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Murder of John Winot & Teets Tavern, 1864

WINOT, WINETT, TEETS, LIGGINS, TANN, MCGREGOR, WASHBURN, CHAMBERS, KENNEDY

Posted By: Reid R. Johnson
Date: 6/14/2014 at 18:36:08

Clayton County Register, Centennial Edition, July 1936. Condensed from an article about the Tavern Inns of Clayton County that told the story of the murder:

As late as 1864 few railroads had penetrated northeastern Iowa or farther west. All manner of freight was hauled by team, and loads from as far distant as Mason City were brought to McGregor for shipment by steamboat. To accommodate these travelers many inns were built in Clayton county, two of which still stand between Giard and McGregor and are used as farm houses.

One of these inns is the former Teets Tavern, which was built in 1860 for Andrew Teets and was located five miles west of McGregor, on the site of a house that had served as an inn for many years. Mr. Teets had, as early as 1858, served as ferryman for Alexander McGregor, running his boat from Prairie du Chien to McGregor's landing. This inn is now occupied by one of Clayton Counties aged residents, Charles Washburn, whose father had operated the inn at a time after the Teets.

The story of the murder of John Winot is told by Mr. Washburn from a time when the tavern Inn was still being operated by Alexander Teets. The original story was published several years ago and was supplemented by facts taken from the files of the county recorder. The story is essentially as follows:

"Colored Folks' Ball".

In those early days hotels were built with a bar room in the basement, warmed by a fireplace. The upper story of the house had two large rooms filled with beds and one large room was used as a dance hall. The Teets Tavern dance hall was the scene of a "colored folks' ball" on the night of December 16, 1864. A crowd came from Prairie du Chien for the dance and a sleigh ride.

James Liggins, a negro, asked Martha Tann, also colored, to dance with him, but when the square dance was formed, she refused. A violent quarrel resulted, which ended with a rough and ready fight between the two. Liggins, in his rage, smashed a chair to bits as he tried to hit the woman with it. Spectators advised her to leave the room.

Andrew Teets and John Winot, a teamster from West Union, hearing the scuffling, went upstairs to investigate. By that time order had been partly restored and Teets, Winot and many others filled the stairway on their way back down. Among this crowd was Mrs. Tann. At this moment Liggins ran to the bannisters and fired two shots at the woman. The first one went wild; the second struck John Winot in the back of the head, wounding him fatally. He died from the effects of his wounds early in January.

According to the evidence given at the Liggins trial, when he was sentenced to eight years for manslaughter, the commotion must have been terrific. The negro said he was sorry that he killed the white man, but threatened to get the woman later. Then he escaped. At that time the road between Giard and McGregor was lined with forests and the negro hid himself in the woods.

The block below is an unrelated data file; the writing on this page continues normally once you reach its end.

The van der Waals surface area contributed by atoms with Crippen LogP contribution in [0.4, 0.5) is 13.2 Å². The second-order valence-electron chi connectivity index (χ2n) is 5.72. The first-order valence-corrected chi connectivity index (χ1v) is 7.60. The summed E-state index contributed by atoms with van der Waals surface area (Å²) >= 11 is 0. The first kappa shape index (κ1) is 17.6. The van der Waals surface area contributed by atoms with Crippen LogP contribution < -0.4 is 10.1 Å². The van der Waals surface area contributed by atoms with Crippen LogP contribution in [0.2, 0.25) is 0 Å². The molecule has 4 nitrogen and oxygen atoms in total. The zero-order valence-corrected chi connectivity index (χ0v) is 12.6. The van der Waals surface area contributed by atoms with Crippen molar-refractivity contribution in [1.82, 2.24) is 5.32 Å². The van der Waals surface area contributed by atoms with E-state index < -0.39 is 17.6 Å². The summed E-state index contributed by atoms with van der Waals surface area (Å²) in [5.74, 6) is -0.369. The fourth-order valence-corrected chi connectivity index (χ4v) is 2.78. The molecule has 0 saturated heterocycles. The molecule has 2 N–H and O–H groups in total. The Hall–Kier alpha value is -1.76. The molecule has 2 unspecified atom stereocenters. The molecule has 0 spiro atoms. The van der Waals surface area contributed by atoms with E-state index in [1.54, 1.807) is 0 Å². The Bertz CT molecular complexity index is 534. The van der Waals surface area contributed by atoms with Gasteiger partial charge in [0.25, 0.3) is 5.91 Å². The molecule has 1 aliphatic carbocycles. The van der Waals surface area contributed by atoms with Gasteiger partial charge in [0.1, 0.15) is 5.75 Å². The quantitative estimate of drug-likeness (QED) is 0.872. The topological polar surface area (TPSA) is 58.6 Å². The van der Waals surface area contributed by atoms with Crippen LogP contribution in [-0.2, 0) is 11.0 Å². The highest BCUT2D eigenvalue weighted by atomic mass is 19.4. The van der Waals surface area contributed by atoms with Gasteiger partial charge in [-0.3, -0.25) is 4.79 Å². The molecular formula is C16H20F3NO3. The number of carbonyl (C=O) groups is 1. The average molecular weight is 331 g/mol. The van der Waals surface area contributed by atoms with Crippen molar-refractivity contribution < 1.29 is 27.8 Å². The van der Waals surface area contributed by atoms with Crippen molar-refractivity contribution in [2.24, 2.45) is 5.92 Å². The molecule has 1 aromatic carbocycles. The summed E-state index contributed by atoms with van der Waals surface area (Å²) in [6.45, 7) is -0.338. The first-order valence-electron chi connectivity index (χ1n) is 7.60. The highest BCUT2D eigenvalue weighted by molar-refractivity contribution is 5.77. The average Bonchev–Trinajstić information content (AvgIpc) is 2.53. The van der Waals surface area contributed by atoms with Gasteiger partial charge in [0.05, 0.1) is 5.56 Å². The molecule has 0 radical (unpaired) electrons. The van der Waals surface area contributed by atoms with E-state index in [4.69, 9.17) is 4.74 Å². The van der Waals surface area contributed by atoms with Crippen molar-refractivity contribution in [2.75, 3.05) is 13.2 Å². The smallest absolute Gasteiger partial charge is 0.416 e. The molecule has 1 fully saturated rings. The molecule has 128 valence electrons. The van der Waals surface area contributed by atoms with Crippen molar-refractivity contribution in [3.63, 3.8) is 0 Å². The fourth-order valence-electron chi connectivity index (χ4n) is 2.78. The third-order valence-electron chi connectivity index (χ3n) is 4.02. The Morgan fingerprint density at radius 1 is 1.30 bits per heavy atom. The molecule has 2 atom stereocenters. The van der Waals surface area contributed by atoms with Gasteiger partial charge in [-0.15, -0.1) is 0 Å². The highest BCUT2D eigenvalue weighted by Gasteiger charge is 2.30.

The records do not relate how the slayer was captured but they do show that most of the witnesses at the trial were illiterate, for only two of them could write their names. The language in the testimony is rather quaint and one can find a trace of humor in Martha Tann's story, as she solemnly swore that the teeth Liggins knocked out were artificial, whereas those he loosened were her own.

The old Teets house is sturdily constructed of brick. For 68 years a tavern was kept on this spot. When the Iowa Eastern railroad was built, this inn and many others found business falling off to such a degree that their doors were closed forever to the public.

_____

Oelwein Register, Monday, 2 February 1931.

This article repeats and notes that the original publication of the above article was in the McGregor Times and Cedar Rapids Gazette, undated. The article in the Oelwein Register adds that:

"This story has particular interest to Oelwein folks for the reason that the Charles Washburn referred to as the narrator of the facts, is father of Mrs. C. B. Chambers of this city, and the John Winot, referred to as having been killed at the tavern, was grandfather of Mrs. J. J. Kennedy of this city." This article also notes Charles Washburn as being 82 years of age at the time of the original publication.

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Cedar Valley Times, 8 June 1865.

Liggins of Fayette county has been sentenced to stay ten years in the penitentiary for shooting John Winot, and for other crimes. So says the West Union Record.

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1870 Federal Census of the Penitentiary, 11th Ward, Ft. Madison, Lee County, Iowa, shows:

James Liggins, Age 31, Male, Black, Born Ohio, Barber - Convict.

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The table of contents for chapter 17 of the Clayton County 1882 History book shows: Killing Of John Winett.

_____

West Union Cemetery, West Union, Fayette County, lists a John Winett whose death year is listed as 1865. No Birth information is listed.

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Clayton Documents maintained by Sharyl Ferrall.
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